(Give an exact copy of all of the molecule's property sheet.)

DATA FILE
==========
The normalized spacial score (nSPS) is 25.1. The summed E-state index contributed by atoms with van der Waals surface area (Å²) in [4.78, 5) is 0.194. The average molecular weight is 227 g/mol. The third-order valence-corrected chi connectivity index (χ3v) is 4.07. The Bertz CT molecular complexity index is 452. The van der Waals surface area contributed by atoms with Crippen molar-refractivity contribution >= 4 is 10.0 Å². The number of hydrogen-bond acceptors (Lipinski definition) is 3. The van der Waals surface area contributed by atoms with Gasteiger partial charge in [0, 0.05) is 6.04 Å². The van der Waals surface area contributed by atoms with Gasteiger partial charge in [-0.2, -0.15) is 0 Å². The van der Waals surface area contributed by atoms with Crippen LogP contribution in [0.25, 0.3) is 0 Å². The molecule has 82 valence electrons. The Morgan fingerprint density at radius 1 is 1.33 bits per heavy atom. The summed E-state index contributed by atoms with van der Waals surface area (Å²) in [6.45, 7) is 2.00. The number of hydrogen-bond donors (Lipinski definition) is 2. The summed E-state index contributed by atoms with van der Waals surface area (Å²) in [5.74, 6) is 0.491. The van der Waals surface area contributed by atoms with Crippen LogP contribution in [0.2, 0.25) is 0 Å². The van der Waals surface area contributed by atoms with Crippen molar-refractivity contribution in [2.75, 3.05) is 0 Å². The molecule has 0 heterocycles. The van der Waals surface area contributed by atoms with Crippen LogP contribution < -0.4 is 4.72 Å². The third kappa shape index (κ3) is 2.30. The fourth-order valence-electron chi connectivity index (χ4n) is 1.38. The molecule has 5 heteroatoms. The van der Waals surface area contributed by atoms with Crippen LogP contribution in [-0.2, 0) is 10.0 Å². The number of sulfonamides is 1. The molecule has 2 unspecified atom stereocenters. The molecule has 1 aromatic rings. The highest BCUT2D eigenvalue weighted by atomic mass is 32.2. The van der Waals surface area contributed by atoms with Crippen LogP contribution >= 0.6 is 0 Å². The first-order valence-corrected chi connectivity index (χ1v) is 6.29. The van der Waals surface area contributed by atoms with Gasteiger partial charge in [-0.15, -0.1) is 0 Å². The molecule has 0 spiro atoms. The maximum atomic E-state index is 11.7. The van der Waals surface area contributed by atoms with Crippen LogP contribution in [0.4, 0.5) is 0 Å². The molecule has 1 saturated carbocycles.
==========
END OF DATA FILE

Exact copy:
The normalized spacial score (nSPS) is 25.1. The summed E-state index contributed by atoms with van der Waals surface area (Å²) in [4.78, 5) is 0.194. The average molecular weight is 227 g/mol. The third-order valence-corrected chi connectivity index (χ3v) is 4.07. The Bertz CT molecular complexity index is 452. The van der Waals surface area contributed by atoms with Crippen molar-refractivity contribution >= 4 is 10.0 Å². The number of hydrogen-bond acceptors (Lipinski definition) is 3. The van der Waals surface area contributed by atoms with Gasteiger partial charge in [0, 0.05) is 6.04 Å². The van der Waals surface area contributed by atoms with Gasteiger partial charge in [-0.2, -0.15) is 0 Å². The van der Waals surface area contributed by atoms with Crippen LogP contribution in [0.25, 0.3) is 0 Å². The molecule has 82 valence electrons. The Morgan fingerprint density at radius 1 is 1.33 bits per heavy atom. The summed E-state index contributed by atoms with van der Waals surface area (Å²) in [6.45, 7) is 2.00. The number of hydrogen-bond donors (Lipinski definition) is 2. The summed E-state index contributed by atoms with van der Waals surface area (Å²) in [5.74, 6) is 0.491. The van der Waals surface area contributed by atoms with Crippen LogP contribution in [0.2, 0.25) is 0 Å². The van der Waals surface area contributed by atoms with Crippen molar-refractivity contribution in [2.75, 3.05) is 0 Å². The molecule has 0 heterocycles. The van der Waals surface area contributed by atoms with Crippen LogP contribution < -0.4 is 4.72 Å². The third kappa shape index (κ3) is 2.30. The fourth-order valence-electron chi connectivity index (χ4n) is 1.38. The molecule has 5 heteroatoms. The van der Waals surface area contributed by atoms with Crippen LogP contribution in [-0.2, 0) is 10.0 Å². The number of sulfonamides is 1. The molecule has 2 unspecified atom stereocenters. The molecule has 1 aromatic rings. The highest BCUT2D eigenvalue weighted by atomic mass is 32.2. The van der Waals surface area contributed by atoms with Crippen LogP contribution >= 0.6 is 0 Å². The first-order valence-corrected chi connectivity index (χ1v) is 6.29. The van der Waals surface area contributed by atoms with Gasteiger partial charge in [-0.15, -0.1) is 0 Å². The molecule has 0 spiro atoms. The maximum atomic E-state index is 11.7. The van der Waals surface area contributed by atoms with Crippen LogP contribution in [0.4, 0.5) is 0 Å². The molecule has 1 saturated carbocycles.